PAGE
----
|Catalog No.||6389||Similar Items|
|Brief Description||Zelig Wajner: his testimony on Oshmyany||Similar Items|
|Registry No.||20791ר"מ||Similar Items|
|Donor||Eilati Shalom||Similar Items|
|File name||עדותו של זליג ויינר על אושמאנה||Similar Items|
|Collection||Kaplan Israel||Similar Items|
|Period||During World War II||Similar Items|
|Author||ויינר זליג||Similar Items|
|databank||Collections Section||Similar Items|
From the Israel Kaplan collection:
Zelig Wajner, born in 1903: his testimony on Oshmyany, Vilnius (Vilna) district. Undated; 7 pages, handwritten, in Yiddish.
On June 25, 1941, the Germans conquered this town of 8,000 Jews. After two weeks, according to Wajner’s testimony, the local physician, a German named Legert, called in a special storm trooper unit from Vilna that went among the houses and took out all males 12 years old and over. The elderly and sick who were unable to walk, among them Chaim Barman, were dragged along by force. All the men were taken outside the town and shot. On the way they were abused.
A ghetto was set up in Oshmyany, in which were interned Jews from the following towns: Golshany (Holszany), Smorgon, Kreve, and Zuprany. There were over 14,000 people in the ghetto. Jews were taken from there and sent to forced labor. The Germans ordered that 1,500 of the elderly be turned over to them, and through bargaining with [Jakov] Gens, chairman of the Vilna ghetto Judenrat, that number was reduced to 900.* As 900 elderly were not found, some young people were also taken. They were executed in the adjacent village. According to Szlomo [surname not indicated] of Kreve, who succeeded in escaping, the policemen of the ghetto Jewish police force who aided in getting Jews out of their homes, promised the victims that if they’d hand over the valuables in their possession, they’d be saved - but the booty remained in the hands of the Jewish policemen and all those who were taken away were murdered - by Lithuanians. After the massacre the Jewish policemen and their commander** went to the synagogue and explained that they were to thank God that the number of victims wasn’t greater. Upon the liquidation of the ghetto, Wajner, his wife, son, and daughter were deported to the Ziezmariai camp and put to work surfacing roads. After two months they were transferred to Staraya Russa and also there worked at forced labor in dreadful conditions. After that they were transferred to camps in Latvia: Kurdupe [? identification not established], Kaiserwald, Dundaga, and Libau. The next station in their trail of tears was the Stutthof camp. Wajner’s wife and their daughter, age 12, were put to death in the camp’s gas chambers, and Wajner and his son, age 14, were sent to the Buchenwald camp. After a brief stay there the two were transferred to the Dachau camp, where they worked in a munitions plant. Upon the approach of the American army, they were sent back to Buchenwald and kept in an open field without food for 18 days. The 1,200 Jews who remained alive, among them Wajner and his son, were sent to the Terezin (Theresienstadt) ghetto, where they were liberated.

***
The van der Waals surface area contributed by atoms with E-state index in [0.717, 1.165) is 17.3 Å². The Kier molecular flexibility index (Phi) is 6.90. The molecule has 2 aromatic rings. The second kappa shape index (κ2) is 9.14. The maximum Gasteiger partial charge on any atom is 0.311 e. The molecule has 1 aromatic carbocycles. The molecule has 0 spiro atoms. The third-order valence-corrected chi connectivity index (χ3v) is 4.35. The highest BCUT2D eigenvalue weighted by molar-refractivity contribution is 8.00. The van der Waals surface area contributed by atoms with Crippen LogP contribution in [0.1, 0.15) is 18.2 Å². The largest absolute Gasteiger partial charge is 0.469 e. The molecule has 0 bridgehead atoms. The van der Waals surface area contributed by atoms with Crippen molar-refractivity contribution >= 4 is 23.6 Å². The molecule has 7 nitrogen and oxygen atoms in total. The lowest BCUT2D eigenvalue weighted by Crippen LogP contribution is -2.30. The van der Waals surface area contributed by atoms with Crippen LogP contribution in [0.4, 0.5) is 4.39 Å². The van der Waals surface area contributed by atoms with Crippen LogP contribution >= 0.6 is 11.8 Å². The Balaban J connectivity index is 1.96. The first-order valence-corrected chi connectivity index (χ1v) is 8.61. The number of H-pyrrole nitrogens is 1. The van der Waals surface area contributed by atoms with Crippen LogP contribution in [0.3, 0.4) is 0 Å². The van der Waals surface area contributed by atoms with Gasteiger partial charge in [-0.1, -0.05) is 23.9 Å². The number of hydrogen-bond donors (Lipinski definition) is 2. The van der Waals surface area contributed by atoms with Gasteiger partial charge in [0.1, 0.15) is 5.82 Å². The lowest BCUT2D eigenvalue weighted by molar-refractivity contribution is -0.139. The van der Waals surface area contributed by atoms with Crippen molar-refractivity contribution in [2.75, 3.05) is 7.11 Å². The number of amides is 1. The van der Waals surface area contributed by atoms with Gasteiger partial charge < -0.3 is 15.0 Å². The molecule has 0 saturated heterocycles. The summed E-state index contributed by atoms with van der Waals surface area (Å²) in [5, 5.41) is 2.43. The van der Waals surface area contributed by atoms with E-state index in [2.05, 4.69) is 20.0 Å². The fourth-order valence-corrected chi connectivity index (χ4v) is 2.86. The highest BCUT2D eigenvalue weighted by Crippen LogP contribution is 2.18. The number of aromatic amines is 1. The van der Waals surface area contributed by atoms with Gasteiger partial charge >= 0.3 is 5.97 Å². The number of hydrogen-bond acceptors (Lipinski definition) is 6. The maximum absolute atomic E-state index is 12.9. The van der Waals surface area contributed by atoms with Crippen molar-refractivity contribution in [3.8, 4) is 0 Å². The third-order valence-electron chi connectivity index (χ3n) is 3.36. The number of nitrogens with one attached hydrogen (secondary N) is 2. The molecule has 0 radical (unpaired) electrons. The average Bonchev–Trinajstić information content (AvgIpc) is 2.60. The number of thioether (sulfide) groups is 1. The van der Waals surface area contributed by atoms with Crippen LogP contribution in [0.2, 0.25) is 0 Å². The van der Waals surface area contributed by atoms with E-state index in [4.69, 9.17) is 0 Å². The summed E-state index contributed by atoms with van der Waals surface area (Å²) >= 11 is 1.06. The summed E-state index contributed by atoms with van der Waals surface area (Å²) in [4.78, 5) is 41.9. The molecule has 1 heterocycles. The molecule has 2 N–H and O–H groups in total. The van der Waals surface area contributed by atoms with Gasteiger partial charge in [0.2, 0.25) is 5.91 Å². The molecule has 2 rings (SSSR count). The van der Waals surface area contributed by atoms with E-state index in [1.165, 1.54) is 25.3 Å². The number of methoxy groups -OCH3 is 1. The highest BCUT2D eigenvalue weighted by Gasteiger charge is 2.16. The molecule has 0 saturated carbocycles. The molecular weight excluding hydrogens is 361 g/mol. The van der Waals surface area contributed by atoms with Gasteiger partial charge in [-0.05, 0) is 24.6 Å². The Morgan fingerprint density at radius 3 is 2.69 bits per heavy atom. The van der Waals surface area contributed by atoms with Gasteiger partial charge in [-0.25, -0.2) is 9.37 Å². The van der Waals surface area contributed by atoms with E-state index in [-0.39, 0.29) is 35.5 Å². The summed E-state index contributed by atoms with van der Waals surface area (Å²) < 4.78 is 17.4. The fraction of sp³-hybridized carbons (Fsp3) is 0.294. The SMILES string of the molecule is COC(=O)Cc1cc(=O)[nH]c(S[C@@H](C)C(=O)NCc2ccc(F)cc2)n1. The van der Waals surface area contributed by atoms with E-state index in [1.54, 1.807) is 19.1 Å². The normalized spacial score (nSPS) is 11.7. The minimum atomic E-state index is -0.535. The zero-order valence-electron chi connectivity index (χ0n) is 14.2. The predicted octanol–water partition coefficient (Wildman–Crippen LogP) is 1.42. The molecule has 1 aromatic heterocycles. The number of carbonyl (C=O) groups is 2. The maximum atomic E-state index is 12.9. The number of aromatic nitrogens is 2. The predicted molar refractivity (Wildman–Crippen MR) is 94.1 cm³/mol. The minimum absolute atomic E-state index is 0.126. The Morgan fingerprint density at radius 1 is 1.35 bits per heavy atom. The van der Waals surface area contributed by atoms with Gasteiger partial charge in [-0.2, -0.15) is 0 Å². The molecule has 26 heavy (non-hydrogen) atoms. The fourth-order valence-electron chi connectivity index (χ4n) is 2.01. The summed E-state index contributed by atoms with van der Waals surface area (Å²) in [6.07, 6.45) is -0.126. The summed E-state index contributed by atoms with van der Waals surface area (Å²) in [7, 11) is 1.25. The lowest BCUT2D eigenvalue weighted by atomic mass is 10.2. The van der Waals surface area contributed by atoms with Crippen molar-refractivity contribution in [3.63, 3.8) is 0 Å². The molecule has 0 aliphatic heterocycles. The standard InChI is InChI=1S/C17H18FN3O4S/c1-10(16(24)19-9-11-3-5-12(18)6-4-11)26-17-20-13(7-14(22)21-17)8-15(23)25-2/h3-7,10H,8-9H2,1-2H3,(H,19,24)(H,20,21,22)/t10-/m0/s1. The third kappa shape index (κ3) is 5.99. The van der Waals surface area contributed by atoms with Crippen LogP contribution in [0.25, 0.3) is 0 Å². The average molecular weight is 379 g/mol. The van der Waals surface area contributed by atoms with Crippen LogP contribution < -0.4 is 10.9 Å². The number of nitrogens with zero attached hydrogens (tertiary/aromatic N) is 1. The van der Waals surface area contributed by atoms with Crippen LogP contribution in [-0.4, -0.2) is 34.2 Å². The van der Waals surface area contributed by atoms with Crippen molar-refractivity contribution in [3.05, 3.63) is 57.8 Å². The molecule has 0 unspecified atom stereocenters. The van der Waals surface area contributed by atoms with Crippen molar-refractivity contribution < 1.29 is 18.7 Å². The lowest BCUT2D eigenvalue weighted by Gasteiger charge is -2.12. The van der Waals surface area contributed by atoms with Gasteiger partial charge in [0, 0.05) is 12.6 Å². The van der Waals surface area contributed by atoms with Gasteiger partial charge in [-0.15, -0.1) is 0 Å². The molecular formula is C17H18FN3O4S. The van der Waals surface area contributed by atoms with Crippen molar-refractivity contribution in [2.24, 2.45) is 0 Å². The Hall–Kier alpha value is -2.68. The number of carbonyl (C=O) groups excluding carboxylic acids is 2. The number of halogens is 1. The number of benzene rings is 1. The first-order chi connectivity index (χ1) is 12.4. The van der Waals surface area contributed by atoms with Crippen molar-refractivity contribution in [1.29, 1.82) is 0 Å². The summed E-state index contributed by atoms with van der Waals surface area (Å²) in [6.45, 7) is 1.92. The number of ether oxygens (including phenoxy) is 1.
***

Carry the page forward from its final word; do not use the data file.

When this testimony was taken, Wajner and his son were in a DP camp in Ulm, Germany.
*According to other testimonies, the number was even lower.
** The chief of the Jewish police force was Salek - David Dessler, though according to other testimonies, Gans, he who spoke before the crowd. Close